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Download Last Night I Dreamed of Peace: The Diary of Dang Thuy Tram Audiobook

Extended Audio Sample Last Night I Dreamed of Peace: The Diary of Dang Thuy Tram, by Dang Thuy Tram Click for printable size audiobook cover
3 out of 53 out of 53 out of 53 out of 53 out of 5 3.00 (330 ratings) (rate this audio book) Author: Dang Thuy Tram Narrator: Kim Mai Guest Publisher: Penguin Random House Format: Abridged Audiobook Delivery: Instant Download Audio Length: Release Date:
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Brutally honest and rich in detail, this posthumously published diary of a twenty-seven-year-old Vietcong woman doctor, saved from destruction by an American soldier, gives us fresh insight into the lives of those fighting on the other side of the Vietnam War. It is a story of the struggle for one’s ideals amid the despair and grief of war, but most of all, it is a story of hope in the most dire circumstances.

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Quotes & Awards

  • Now available for the first time in English – faithfully translated by Pulitzer Prize-winning Vietnamese American journalist Pham – [LAST NIGHT I DREAMED OF PEACE] is witness to the unjust horrors and countless tragedies of war, a reminder made more pertinent every day. The Bloomsbury Review
  • Last Night I Dreamed of Peace is a book to be read by all and included in any course on the literature of war. Chicago Tribune
  • Remarkable. . . . A gift from a heroine who was killed at twenty-seven but whose voice has survived to remind us of the humanity and decency that endure amid—and despite—the horror and chaos of war. Francine Prose, O, The Oprah Magazine
  • As much a drama of feelings as a drama of war. Seth Mydans, New York Times
  • An illuminating picture of what life was like among the enemy guerrillas, especially in the medical community. The VVA Veteran, official publication of Vietnam Veterans of America
  • Idealistic young North Vietnamese doctor describes her labors in makeshift clinics and hidden hospitals during the escalation of the Vietnam War.
    Tram did not survive the war. On June 22, 1970, an American soldier shot her in the head while she was walking down a jungle pathway dressed in the conventional black pajamas of her compatriots. Judging by her diary, rescued from the flames by another American soldier and first published in Vietnam in 2005, she died with a firm commitment to the Communist Party, the reunion of Vietnam, her profession and her patients, many of whom she saved in surgeries conducted under the most primitive and dangerous conditions imaginable. In one of her first entries, on April 12, 1968, she characterizes herself as having 'the heart of a lonely girl filled with unanswered hopes and dreams.' This longing and yearning—especially for the lover she rarely sees, a man she names only as 'M' — fills these pages and gives them a poignancy that is at times almost unbearable. Early on, Tram records her concerns about being accepted into the Party. She eventually—and gleefully—is, but one of her last entries reveals the results of an evaluation by her political mentors, who say she must battle her 'bourgeois' tendencies. It’s a laughable adjective to apply to a young woman dedicating her life to the communists’ political and military cause. Tram blasts the despised Americans over and over, calling them 'imperialist,' 'invaders,' 'bloodthirsty.' She notes with outrage the devastation wrought by bombs, artillery and defoliation. Describing her efforts to treat a young man burned by a phosphorous bomb, she writes, 'He looks as if he has been roasted in an oven.'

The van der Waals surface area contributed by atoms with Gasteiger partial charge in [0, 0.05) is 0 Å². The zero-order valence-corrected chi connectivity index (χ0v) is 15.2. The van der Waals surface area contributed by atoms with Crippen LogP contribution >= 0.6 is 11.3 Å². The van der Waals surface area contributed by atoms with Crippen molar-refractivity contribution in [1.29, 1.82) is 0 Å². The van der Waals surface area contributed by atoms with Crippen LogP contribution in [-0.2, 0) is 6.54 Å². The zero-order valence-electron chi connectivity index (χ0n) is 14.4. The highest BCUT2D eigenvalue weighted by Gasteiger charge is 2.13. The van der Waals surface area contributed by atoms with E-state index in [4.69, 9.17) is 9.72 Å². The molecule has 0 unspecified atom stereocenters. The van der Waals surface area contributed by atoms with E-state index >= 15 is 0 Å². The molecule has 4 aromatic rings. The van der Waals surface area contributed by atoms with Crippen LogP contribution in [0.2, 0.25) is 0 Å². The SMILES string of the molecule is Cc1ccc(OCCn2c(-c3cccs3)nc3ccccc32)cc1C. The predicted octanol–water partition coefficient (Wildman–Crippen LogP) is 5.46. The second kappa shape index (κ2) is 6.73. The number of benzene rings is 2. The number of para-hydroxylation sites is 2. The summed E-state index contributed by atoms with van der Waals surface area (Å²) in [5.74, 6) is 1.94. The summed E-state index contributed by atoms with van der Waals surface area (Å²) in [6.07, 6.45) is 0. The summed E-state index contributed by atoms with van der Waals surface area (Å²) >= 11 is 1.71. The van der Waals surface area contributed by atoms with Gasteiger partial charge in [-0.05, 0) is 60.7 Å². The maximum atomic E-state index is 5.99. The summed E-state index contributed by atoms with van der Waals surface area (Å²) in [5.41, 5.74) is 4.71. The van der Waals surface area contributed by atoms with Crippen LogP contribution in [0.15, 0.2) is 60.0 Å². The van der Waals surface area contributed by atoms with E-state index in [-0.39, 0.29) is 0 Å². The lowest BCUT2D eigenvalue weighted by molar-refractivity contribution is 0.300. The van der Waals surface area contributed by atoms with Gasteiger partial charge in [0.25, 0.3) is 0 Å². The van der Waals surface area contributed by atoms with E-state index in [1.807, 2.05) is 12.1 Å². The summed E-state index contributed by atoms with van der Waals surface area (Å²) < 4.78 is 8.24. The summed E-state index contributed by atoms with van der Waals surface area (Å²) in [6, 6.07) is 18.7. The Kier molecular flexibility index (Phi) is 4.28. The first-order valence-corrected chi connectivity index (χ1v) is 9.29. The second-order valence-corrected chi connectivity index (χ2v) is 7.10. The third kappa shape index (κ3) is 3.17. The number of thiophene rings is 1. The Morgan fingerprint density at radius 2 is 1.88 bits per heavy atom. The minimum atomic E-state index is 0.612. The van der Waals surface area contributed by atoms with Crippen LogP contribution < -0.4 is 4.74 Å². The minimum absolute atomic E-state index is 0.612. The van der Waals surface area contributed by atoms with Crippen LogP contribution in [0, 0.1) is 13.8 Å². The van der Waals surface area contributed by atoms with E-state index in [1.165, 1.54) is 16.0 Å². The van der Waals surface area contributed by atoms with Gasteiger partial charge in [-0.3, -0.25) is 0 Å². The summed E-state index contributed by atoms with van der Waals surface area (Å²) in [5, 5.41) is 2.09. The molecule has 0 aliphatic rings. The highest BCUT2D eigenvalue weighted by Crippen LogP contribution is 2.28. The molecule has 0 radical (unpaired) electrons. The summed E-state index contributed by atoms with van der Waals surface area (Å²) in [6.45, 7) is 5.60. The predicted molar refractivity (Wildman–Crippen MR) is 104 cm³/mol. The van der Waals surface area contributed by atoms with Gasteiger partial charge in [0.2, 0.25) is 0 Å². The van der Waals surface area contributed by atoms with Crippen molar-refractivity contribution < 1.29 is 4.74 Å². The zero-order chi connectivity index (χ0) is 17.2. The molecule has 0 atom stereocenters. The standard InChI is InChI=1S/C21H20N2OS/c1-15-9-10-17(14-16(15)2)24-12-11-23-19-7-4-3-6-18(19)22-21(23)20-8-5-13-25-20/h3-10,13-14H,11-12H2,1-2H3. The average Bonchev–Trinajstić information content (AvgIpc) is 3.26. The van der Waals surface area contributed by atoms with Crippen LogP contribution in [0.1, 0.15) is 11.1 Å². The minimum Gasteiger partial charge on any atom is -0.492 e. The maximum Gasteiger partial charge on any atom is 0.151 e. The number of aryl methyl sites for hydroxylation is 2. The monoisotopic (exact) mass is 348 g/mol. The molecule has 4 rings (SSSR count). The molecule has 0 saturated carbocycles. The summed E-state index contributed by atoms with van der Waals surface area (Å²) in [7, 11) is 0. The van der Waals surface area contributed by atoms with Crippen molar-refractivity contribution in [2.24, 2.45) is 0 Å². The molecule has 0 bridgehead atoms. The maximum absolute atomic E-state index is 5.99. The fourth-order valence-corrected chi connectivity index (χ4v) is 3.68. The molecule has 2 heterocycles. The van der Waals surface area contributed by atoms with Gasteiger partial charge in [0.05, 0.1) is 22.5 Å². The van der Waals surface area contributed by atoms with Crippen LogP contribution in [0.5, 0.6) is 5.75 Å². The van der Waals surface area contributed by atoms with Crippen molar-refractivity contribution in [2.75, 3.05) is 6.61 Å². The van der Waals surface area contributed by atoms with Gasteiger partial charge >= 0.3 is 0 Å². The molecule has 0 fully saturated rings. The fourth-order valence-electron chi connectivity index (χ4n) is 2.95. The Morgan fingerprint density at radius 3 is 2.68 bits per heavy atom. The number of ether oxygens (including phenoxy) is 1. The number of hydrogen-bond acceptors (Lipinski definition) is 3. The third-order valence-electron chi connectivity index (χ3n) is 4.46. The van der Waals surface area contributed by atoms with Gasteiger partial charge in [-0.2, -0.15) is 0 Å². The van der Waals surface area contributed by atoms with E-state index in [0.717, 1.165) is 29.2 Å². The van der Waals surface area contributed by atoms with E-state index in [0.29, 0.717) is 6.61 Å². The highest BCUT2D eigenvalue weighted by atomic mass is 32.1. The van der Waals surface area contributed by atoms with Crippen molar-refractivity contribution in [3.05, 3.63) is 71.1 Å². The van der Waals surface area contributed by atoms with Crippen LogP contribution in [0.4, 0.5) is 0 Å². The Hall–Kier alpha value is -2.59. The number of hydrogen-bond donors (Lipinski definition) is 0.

Urgent, simple prose that pierces the heart.
    Kirkus Reviews

Listener Opinions

  • 2 out of 52 out of 52 out of 52 out of 52 out of 5 by Mary | 2/5/2014

    " Just started this - realized I can't read it on the bus, I find myself getting teary-eyed. My review coming. "

  • 2 out of 52 out of 52 out of 52 out of 52 out of 5 by Lori | 1/30/2014

    " sl disappointed-expected more historical war info-was just what it says it is! A diary of a young female vietnamese doctor-she talks about her loves, people, her feelings, but not alot of real "facts". Very touching though.... "

  • 3 out of 53 out of 53 out of 53 out of 53 out of 5 by Aimee | 1/29/2014

    " New perspective for me on the Viet Nam war... it is peaking into someones personal life (diary) to understand the emotion of that perspective. Plus, I really like how the author added in as footnotes the historical details so you could understand where & when these things took place. Rather sad but, diverting. HA! "

  • 3 out of 53 out of 53 out of 53 out of 53 out of 5 by Valarie | 1/29/2014

    " It was very interesting to read about someone on the "other side" of the Vietnam war, and parts of the diary were very poignant. The footnotes provided a lot of educational information as well. Of course, since Thuy Tram didn't intend to write a memoir but was simply writing about her days, there is no story arc and most plots are left unfinished. "

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